THIS week marks an important anniversary for the betting industry. It is ten years since the Independent Betting Adjudication Service (IBAS) was set up.
Ibas is a non-statutory organisation charged with delivering authoritative adjudications to the gambling industry. Importantly, at its launch, it received the public endorsement of the Home Office and the approval of the trade associations.
In recent times Ibas has formed a close working relationship with the Gambling Commission, soon to culminate in an information sharing agreement.
The commission understandably appreciates the help that an organisation like Ibas gives to the delivery of one of the key objectives of the new Gambling Act, namely that gambling is both fair and open.
Ibas takes its role in raising the bar of standards in the industry very seriously, regularly contributing to government consultations and advising registered bookmakers of deficiencies within their rules.
Before the formation of Ibas, the options for a punter who thought that their bet had not been correctly settled were very limited. For off-course bets there was only the Green Seal Service provided by the Sporting Life newspaper. For on-course bets a limited service provided by Tattersalls Committee.
Both of these were conceived in an earlier era and were unsuited to the demands brought by the growth of the gambling market beyond the traditional boundaries of horseracing, and the demand for effective adjudication by the modern-day betting consumer.
Ibas chief executive Chris O’Keeffe said: “Back in 1998 the need for modernisation in adjudication in betting clearly existed, given the flourishing state of the industry and the ever-growing variety and complexity of bets available.
“Ibas’s existence and increased status is due in part to the recognition of the betting industry of a need to provide better services to their customers, to a similar standard of that in other spheres of the retail sector.”
However, the most powerful endorsement of the Ibas scheme has been the inclusion in the latest Gambling Commission licensing conditions and codes of practice that makes it a legal requirement that gambling operators have an external independent adjudication body in place. IBAS has over the past ten years recruited panellists with a long and wide ranging experience of the gambling industry.
It is important to Ibas that its investigations into disputes are thorough and its rulings are comprehensive, assuring both parties that the Panel has independently examined all documentation. Anything less will encourage disputants to challenge rulings in the courts.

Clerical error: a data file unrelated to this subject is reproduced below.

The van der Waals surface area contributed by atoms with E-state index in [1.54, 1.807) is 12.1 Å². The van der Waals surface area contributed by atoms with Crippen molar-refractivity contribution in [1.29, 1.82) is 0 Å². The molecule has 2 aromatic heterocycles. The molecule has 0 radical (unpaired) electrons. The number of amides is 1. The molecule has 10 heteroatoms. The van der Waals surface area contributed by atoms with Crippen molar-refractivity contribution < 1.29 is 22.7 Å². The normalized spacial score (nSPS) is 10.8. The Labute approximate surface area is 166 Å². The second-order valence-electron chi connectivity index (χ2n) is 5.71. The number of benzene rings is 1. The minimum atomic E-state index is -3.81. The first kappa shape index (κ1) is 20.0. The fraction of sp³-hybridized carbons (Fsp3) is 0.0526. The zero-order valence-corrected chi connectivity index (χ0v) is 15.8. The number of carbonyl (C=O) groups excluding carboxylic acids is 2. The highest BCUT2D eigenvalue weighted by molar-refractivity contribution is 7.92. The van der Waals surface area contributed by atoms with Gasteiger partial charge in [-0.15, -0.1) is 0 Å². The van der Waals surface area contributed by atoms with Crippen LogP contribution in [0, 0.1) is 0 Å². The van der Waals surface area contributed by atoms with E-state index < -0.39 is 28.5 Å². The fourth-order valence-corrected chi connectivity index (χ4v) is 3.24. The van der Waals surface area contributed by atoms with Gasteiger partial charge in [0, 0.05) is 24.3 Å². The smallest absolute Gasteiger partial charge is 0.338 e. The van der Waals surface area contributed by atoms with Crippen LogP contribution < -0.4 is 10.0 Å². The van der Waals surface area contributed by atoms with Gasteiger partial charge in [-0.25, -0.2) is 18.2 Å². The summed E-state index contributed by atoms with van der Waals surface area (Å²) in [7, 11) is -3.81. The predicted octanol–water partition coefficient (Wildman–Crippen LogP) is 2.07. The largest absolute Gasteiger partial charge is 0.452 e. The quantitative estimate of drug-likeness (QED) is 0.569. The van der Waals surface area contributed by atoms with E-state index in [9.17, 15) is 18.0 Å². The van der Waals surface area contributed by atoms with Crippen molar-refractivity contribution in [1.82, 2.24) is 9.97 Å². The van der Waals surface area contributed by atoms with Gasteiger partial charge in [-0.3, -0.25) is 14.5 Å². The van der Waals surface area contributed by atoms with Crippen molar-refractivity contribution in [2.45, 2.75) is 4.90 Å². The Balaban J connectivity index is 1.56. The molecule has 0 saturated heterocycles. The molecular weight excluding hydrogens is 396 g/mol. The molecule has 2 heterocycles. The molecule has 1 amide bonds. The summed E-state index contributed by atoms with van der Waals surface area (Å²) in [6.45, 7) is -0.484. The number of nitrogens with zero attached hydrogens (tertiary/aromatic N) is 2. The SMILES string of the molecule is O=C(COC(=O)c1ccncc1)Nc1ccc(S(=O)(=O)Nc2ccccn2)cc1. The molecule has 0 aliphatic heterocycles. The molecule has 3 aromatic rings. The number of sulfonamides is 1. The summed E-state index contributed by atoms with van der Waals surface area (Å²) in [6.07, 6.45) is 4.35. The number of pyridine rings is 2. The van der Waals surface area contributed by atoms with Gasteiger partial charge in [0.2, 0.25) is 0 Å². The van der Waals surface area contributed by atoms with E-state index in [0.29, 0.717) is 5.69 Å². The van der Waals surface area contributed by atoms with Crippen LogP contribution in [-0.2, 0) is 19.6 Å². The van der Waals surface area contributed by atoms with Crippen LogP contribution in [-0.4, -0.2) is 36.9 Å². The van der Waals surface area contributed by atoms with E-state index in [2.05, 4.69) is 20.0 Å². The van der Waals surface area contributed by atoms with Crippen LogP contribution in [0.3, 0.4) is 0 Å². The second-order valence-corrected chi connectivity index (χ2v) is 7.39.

O’Keeffe believes that litigation in betting disputes would be lengthy, costly and uncertain while justice can often be better achieved by a good layman fully conversant with betting procedures and conventions.
Reflecting on the past ten years he said: “Ibas has come such a long way since our launch in November 1998. It is now has a reputation for delivering effective dispute resolution procedures and is the organisation of choice for all leading gambling operators.
“The scheme is user friendly and has extended its services to online, exchanges, pool operators, lotteries and most recently the on-course greyhound industry.”
Dispute resolution has only been part of the story. The service has also made a significant contribution in the dispute-prevention area through various channels encouraging a common approach to bet settlement.
O’Keeffe added: “I am particularly proud of the dispute prevention initiative which has been a concentrated team effort. The service’s expertise and experience must be exploited on all levels. This is clearly the right approach and the way forward in avoiding unnecessary disputes.”
Ibas has resolved a wide variety of disputes ranging from the definition of a snowflake to a complex £1 million golf dispute. Unsurprisingly, horseracing and football disputes have dominated their postbag.
However the betting incident that caused an avalanche of disputes across both retail and online sectors was the US Grand Prix at Indianapolis in 2005.
The nub of the dispute was the point at which a race is deemed to have started. Many bookmakers had a rule that stated the start of the formation lap in a Grand Prix is the start of the race for betting purposes.
While others, in line with the governing body (FIA), considered the start to be when the official starting procedure had been executed.
When pressed on what were the real funny stories and party stories over the past ten years, O’Keeffe declined to expand explaining: “They’ll be in my book which hopefully will not hit the stands for at least another ten years.”
From BBC Sport